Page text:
Much like a cabinet of curiosities, these lockers contain not only objects, but fascinations and obsessions. Enclosed are the materialized preoccupations of student artists. These interiors function as both hiding and safekeeping spaces. Featuring 32 lockers, this exhibition plays with tensions between the public and the private. Each locker-gallery contains site-specific art works inviting us to explore the relationships between the things we keep – or create – and the unconscious motivations behind these through the voyeuristic and complicit act of looking in.

Period

March 2013

Gladstone Hotel, Toronto

 

Group Exhibition with :

Anita Bir, Lydia Boudreau, Emily Cadger, Frances Cordero de Bolaños,Tanya Masson, Kristen Parry, Deana Quintela, Sudarsini Seeralan, Rebecca Sully

pe-ri-od (noun)  [peer-ee-uhd] (ˈpɪərɪəd)
1. a rather large interval of time that is meaningful in the life of a person, in history, etc., because of its particular characteristics
2. a round of time marked by the recurrence of some phenomenon or occupied by some recurring process or action.
3. the point of completion of a round of time or of the time during which something lasts or happens.
4.  the point or character (.) used to mark the end of a declarative sentence, indicate an abbreviation, etc.; full stop.
5. the time during which something runs its course.
6. a completion or end a nontechnical name for an occurrence of menstruation
Works in this exhibition, created by a cast of all female artists, showcase the end of one cycle of time and the beginning of another in their artistic endeavours; both as a group and as individuals. To underline the completion of a period in their lives, the artists have organized this show in order to commemorate their time together. The culmination of their work during a one night closing reception at the Gladstone Hotel will serve as the period, the final mark, in their current passage of time.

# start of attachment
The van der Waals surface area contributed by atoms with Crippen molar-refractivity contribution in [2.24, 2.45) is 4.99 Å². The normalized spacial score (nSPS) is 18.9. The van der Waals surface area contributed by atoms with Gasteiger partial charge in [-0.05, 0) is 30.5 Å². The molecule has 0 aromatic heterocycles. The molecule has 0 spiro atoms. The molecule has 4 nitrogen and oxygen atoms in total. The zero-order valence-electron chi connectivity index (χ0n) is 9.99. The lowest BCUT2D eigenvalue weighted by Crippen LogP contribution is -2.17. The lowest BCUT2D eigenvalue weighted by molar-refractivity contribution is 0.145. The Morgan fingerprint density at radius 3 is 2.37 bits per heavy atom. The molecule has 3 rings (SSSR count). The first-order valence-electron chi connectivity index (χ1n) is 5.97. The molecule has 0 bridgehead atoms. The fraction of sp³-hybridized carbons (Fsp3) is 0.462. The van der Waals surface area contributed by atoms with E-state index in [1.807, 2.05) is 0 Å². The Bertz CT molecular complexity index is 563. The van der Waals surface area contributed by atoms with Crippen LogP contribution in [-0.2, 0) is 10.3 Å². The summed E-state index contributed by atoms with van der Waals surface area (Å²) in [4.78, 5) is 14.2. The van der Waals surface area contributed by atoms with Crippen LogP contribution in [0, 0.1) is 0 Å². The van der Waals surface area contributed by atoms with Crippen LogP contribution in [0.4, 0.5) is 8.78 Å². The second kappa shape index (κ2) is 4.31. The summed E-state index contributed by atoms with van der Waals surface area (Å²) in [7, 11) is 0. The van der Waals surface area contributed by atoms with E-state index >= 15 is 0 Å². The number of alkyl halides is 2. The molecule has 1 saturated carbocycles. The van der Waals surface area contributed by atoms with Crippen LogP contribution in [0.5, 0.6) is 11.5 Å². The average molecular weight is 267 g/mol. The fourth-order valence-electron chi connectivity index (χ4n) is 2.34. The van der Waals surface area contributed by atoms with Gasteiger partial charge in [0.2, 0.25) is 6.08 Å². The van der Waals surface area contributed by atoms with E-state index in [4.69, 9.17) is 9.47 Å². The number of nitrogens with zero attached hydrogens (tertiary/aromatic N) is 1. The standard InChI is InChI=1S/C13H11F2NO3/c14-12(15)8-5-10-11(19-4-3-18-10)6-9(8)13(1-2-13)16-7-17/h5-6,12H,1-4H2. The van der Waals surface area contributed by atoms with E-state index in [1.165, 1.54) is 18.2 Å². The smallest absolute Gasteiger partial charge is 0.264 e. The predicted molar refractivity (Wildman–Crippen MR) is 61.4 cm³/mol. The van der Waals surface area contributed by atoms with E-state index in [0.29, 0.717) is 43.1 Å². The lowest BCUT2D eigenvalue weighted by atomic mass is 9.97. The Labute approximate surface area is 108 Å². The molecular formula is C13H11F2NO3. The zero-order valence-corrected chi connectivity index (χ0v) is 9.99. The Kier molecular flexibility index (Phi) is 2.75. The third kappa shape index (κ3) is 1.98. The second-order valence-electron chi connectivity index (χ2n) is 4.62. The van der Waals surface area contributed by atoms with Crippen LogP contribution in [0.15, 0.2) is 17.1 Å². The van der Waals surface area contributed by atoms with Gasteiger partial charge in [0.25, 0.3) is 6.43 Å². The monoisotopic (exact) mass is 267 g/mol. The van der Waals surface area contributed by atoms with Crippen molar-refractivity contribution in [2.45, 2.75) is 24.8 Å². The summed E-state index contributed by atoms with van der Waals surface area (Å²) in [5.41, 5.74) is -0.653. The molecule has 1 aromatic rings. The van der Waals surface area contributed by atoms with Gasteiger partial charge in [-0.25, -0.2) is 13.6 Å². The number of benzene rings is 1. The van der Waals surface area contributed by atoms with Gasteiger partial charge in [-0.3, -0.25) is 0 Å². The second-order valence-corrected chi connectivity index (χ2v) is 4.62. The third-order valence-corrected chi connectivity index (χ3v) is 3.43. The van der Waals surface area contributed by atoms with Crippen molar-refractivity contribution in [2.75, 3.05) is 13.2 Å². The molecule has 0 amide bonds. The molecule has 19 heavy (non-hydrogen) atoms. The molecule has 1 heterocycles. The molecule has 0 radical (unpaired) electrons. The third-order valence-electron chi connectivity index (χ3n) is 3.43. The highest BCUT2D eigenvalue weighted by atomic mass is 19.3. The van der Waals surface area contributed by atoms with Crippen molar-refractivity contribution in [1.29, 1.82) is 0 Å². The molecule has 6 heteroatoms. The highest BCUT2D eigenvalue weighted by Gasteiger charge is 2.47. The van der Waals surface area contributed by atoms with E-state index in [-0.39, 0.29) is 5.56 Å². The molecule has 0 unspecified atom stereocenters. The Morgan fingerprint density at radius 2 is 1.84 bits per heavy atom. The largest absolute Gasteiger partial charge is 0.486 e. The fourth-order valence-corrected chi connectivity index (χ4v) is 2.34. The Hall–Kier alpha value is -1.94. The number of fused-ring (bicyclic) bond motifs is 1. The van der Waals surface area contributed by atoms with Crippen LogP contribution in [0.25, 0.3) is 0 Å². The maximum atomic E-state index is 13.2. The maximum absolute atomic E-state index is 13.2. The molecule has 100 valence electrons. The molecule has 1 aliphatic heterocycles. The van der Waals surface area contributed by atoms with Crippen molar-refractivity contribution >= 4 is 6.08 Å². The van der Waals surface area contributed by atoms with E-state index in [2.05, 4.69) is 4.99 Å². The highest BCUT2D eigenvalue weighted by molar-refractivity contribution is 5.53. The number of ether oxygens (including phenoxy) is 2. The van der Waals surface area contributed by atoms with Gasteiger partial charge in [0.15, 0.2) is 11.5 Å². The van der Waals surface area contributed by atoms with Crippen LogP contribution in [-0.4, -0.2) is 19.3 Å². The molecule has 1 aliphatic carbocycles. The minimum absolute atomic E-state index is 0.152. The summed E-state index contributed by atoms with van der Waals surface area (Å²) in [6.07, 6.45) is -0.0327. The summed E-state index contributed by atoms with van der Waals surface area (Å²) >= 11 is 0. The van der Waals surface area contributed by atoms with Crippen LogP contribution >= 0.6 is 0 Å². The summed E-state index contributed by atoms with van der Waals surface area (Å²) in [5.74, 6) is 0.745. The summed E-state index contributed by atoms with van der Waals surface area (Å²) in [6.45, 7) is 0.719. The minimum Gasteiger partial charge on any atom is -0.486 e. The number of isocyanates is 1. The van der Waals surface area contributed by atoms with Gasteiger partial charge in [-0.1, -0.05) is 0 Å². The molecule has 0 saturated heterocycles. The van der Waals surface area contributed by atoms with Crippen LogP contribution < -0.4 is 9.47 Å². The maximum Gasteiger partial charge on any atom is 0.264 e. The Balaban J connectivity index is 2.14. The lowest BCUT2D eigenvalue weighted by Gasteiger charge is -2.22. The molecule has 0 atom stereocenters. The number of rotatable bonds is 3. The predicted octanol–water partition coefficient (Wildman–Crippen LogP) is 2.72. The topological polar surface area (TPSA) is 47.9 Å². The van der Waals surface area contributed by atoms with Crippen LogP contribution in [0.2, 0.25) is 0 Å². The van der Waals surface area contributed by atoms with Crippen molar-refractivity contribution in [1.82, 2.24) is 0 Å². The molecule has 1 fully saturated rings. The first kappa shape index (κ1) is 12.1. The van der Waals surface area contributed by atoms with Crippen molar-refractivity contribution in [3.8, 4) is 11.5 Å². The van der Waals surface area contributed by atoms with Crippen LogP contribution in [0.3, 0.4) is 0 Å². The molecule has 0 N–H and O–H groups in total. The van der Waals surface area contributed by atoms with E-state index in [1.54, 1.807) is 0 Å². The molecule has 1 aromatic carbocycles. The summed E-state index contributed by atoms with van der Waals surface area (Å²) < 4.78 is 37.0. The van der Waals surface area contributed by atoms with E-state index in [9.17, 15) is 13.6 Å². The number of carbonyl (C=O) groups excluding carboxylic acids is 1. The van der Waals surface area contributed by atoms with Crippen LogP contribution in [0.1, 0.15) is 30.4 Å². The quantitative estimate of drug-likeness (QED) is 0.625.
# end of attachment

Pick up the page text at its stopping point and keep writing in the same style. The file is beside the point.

Double Crossing

April 3 - 14 2013

Blackwood Gallery/ e|gallery; University of Toronto Mississauga, Mississuaga

 

Group Exhibition with:

Diana Angelescu, Lauren Baker, Samantha Banyard, Bethany Bosma, Sabrina Brown, Emily Cadger, Natalie Chung, Erin Doane, Kara Firth, Dayna Gamelin, Liz Gibbs, Stephanie Hagendorn, Amanda Inglis, Alexandra Khosravi, Ming Lau, AnnaLiisa Ollila, Lesley Savoie, Melina Sevilla, Ashley St Pierre and Mackenzie Veldboom

Divided into two parts, these exhibitions proudly mark the end of one chapter and the beginning of another for the graduates. Each student has learned to engage with the world visually and apply these experiences in their work. Students have studied photography, print media, drawing, painting, design, performance, sound, video, sculpture and installation at Sheridan; while at the University of Toronto students have pursued theory, art history and visual culture. This juxtaposed education has fostered an environment where each student has been encouraged to thrive for excellence. Now at this stage, theirDouble Crossing, each artist will exhibit one of their pieces before stepping into the world to become informed promoters of visual expression as well as teachers, graduate students or professional artists.
- Alexandra Khosravi, A & AH Graduate Student

© Ebony Jansen